This lead curse tablet comes from an archaeologist collection from the river Tees at Piercebridge near where Time Team series 17 filmed an episode. 

The Latin of the curse tablets, called Vulgar latin or the Latin of the common people was the language that would later develop into the Romance languages of Europe. 


Wood was a common writing material in Roman times but most examples have perished, except for a famous collection at the Roman frontier fort of vindolana in Northern England. Many examples of letters written to family and friend were found buried in the wet soils of the fort. The wet conditions excluded the oxygen from the soil allowing these potent examples of written passion from almost 2000 years ago.


The Chinese used silk to make a writing surface that could be used for scrolls. They were used as far back as 200BC. Large text scrolls were designed to be displayed on a wall for periods of time while narrow vertical text scrolls were meant for recording only.

The unrolled scroll is an official text dated to 1724. Note the red seal impressions stamped in ink.

The rolled scroll is a copy of the famous Qingming Shang He Tu scroll dated to 1085. It is a  5.25 meter scroll depicting life during a festival in Bianjing in China and is considered to be China's Mona Lisa. Click HERE for a video description of the scroll. 

Rice Paper


Bone was not an uncommon writing surface, yet it was used only for special circumstances. 

This is a Chinese oracle bone written in the old seal script. Oracle bones were used in ancient China for divination or fortune telling.

They were usually written on Ox scapula (such as this one) or on Turtle shells.

The image below is of a Mayan Monkey Bone (Femur) with Mayan Glyphs carved into its surface.

Palm Leaf 

Palm leaf manuscripts were made from dried pal leaves across much of India and South East Asia. They were dried then text was written using a sharp pointed instrument and carbon soot was then rubbed over the text to make it stand out. The palm leaves were all cut to the same size and bound together between wooden covers with a string through the uses to keep them together. They date back as far as the 5th century BC.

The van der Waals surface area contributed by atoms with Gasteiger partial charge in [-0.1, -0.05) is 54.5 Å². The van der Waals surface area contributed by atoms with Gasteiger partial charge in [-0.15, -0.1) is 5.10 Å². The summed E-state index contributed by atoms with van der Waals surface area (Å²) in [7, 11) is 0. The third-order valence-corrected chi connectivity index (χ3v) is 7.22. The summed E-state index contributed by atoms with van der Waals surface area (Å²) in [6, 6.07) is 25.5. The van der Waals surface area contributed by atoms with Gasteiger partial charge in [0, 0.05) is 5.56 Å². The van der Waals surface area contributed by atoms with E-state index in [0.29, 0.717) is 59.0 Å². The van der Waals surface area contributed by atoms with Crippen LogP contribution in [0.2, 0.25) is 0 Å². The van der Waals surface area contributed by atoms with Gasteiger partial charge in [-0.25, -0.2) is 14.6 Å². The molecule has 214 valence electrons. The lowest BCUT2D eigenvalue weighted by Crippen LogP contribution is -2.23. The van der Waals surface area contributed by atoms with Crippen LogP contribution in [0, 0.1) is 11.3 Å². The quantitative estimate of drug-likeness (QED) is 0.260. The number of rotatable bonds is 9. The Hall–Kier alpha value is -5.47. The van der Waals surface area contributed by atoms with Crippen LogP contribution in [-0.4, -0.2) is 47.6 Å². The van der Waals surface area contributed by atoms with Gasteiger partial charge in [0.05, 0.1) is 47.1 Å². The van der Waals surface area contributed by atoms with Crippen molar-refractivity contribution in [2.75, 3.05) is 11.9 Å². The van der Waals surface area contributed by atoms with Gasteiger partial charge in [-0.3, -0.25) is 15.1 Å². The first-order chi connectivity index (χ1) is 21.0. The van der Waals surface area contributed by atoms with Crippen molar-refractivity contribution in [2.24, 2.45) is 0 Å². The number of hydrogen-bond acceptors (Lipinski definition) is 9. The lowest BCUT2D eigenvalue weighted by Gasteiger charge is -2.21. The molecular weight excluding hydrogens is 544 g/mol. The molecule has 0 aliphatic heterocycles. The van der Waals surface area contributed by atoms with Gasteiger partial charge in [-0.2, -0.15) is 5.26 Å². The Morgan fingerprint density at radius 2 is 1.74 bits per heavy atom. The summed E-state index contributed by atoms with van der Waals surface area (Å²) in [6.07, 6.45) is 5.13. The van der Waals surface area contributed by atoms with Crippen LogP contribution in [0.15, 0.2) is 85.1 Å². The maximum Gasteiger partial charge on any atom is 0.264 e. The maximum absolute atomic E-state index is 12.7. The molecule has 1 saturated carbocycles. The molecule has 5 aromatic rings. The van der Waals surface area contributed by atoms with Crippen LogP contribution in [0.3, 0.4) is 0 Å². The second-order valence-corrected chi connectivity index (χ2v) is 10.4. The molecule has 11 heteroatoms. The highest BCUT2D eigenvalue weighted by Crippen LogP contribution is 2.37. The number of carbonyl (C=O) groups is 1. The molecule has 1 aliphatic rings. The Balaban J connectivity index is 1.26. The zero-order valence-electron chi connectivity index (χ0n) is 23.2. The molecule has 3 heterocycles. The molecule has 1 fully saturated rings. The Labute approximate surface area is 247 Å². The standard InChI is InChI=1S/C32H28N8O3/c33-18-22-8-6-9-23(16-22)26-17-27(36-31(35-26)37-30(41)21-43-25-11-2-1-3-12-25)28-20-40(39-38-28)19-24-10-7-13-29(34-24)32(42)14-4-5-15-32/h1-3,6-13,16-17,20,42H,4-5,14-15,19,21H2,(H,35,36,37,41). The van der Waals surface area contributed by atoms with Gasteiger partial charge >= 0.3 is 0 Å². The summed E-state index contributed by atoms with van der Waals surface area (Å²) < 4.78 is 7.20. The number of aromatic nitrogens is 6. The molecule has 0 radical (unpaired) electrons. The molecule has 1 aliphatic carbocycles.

From the Victorian through the Edwardian period school pupils write their exercises on framed sheets of slate allowing the text to be erased and rotten over again and again.

One a stident completed his/her task he/she would erase the chalk often with his sleeve turn the slate over and write a new set of exercises, hence the term "Turning over a new slate......"


The Clay Tablet

The Scroll



The Wax Tablet

Wax tablets were a portable and reusable writing surface used from as early as 1400BC right through to the medieval period to as late as the 15th century.

They were made of wood, ivory or even bone or horn, they had a recess inside which was filled with a thin layer of wax. To write on them you would use a pointed stylus which also had a broad flattened end that could also be used to erase the text. One could also erase the text by heating the wax.The oldest in existence was found on a ship wreck off the coast of Turkey and is dated to the 14th century BC. It was small enough to fit in the palm of your hand and was most likely a shipping record as it was found amongst the amphorae on the ship. 

The Greeks used wax tablets calling them "Deltos" many examples being portrayed on Greek vases.

A wax tablet was found in Ugarit tatted to c1300BC and was called a "Deltu" which translated means a door.

An Assyrian relief dated to c640BC shows a scribe holding an opened wax tablet and an ivory tablet was found in Sargon's Palace in Nimrud.

The Romans called them "Diptych" or if a multipage unit a "Polytriptych". Examples have been found in excavations at the fort at Vindolanda

They were useful for writing speeches, for drafting mathematical exercises, for correspondence and teaching and even for official records.

The photo shows various examples from a large Greek "deltos" that is larger than an A4 page, to a Red was Roman "diptych" (opened) a Multi page "Polytriptych" and a small medieval tablet made of horn with a leather case and wooden stylus.

Note: We have Wax Tablet replicas for sale on our manuscripts page.


The Codex or what we are familiar with today as our present day book format, developed most likely from the Wax Tablet. The name "Codex" comes from the latin word caudex meaning block of wood. When scribes started to change from the scroll format , in which they were writing on one side of papyrus and rolling it, they changed the format to make both better use of the writing surface and to make access to the text more practical. The scroll was made of many sheets glued end to end with text written on one side only. To access a text in the middle, one had to unroll the scroll with one hand and roll it up with the other until he found the section he needed.

The Codex however was formed from sheets of papyrus (and later parchment) that were folded to form a gathering that looked like the pages we have today in our book form. The text would then be written on both sides and to find a section of text one simply had to flip through the pages. Multiple gatherings or "quires" could be aded to the codex, allowing a much larger work to be combined in a single codex than could ever be held in a single scroll.The codex would then be bound in covers of leather.

Below are some examples of some key codices.  

NOTE: Reproductions of a Nag Hammadi Codex are available for sale on our manuscripts page. Also available is reproduction, an interpretation of how a 1/2nd century Gospel codex may have looked.